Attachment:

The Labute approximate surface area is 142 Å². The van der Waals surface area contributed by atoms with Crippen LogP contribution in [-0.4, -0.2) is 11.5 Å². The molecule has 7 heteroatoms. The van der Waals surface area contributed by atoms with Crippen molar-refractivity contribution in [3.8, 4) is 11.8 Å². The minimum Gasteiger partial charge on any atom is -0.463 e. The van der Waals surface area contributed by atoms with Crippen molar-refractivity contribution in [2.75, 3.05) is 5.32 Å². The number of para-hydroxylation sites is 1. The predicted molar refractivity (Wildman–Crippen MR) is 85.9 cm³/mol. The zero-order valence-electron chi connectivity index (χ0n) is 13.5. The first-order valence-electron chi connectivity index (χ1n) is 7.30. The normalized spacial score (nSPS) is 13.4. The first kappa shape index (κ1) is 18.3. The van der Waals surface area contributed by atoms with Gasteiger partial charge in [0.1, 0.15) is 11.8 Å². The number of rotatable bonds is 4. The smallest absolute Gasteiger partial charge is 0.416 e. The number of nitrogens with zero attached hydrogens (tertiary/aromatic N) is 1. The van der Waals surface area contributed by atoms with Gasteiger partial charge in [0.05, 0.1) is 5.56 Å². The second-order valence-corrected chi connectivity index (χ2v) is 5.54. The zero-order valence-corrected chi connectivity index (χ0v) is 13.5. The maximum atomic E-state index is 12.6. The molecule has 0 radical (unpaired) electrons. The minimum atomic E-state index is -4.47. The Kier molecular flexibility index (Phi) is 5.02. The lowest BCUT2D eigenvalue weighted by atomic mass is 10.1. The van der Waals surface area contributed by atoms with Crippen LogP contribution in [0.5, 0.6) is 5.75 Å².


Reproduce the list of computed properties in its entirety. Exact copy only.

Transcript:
The Labute approximate surface area is 142 Å². The van der Waals surface area contributed by atoms with Crippen LogP contribution in [-0.4, -0.2) is 11.5 Å². The molecule has 7 heteroatoms. The van der Waals surface area contributed by atoms with Crippen molar-refractivity contribution in [3.8, 4) is 11.8 Å². The minimum Gasteiger partial charge on any atom is -0.463 e. The van der Waals surface area contributed by atoms with Crippen molar-refractivity contribution in [2.75, 3.05) is 5.32 Å². The number of para-hydroxylation sites is 1. The predicted molar refractivity (Wildman–Crippen MR) is 85.9 cm³/mol. The zero-order valence-electron chi connectivity index (χ0n) is 13.5. The first-order valence-electron chi connectivity index (χ1n) is 7.30. The normalized spacial score (nSPS) is 13.4. The first kappa shape index (κ1) is 18.3. The van der Waals surface area contributed by atoms with Gasteiger partial charge in [0.1, 0.15) is 11.8 Å². The number of rotatable bonds is 4. The smallest absolute Gasteiger partial charge is 0.416 e. The number of nitrogens with zero attached hydrogens (tertiary/aromatic N) is 1. The van der Waals surface area contributed by atoms with Gasteiger partial charge in [0.05, 0.1) is 5.56 Å². The second-order valence-corrected chi connectivity index (χ2v) is 5.54. The zero-order valence-corrected chi connectivity index (χ0v) is 13.5. The maximum atomic E-state index is 12.6. The molecule has 0 radical (unpaired) electrons. The minimum atomic E-state index is -4.47. The Kier molecular flexibility index (Phi) is 5.02. The lowest BCUT2D eigenvalue weighted by atomic mass is 10.1. The van der Waals surface area contributed by atoms with Crippen LogP contribution in [0.5, 0.6) is 5.75 Å².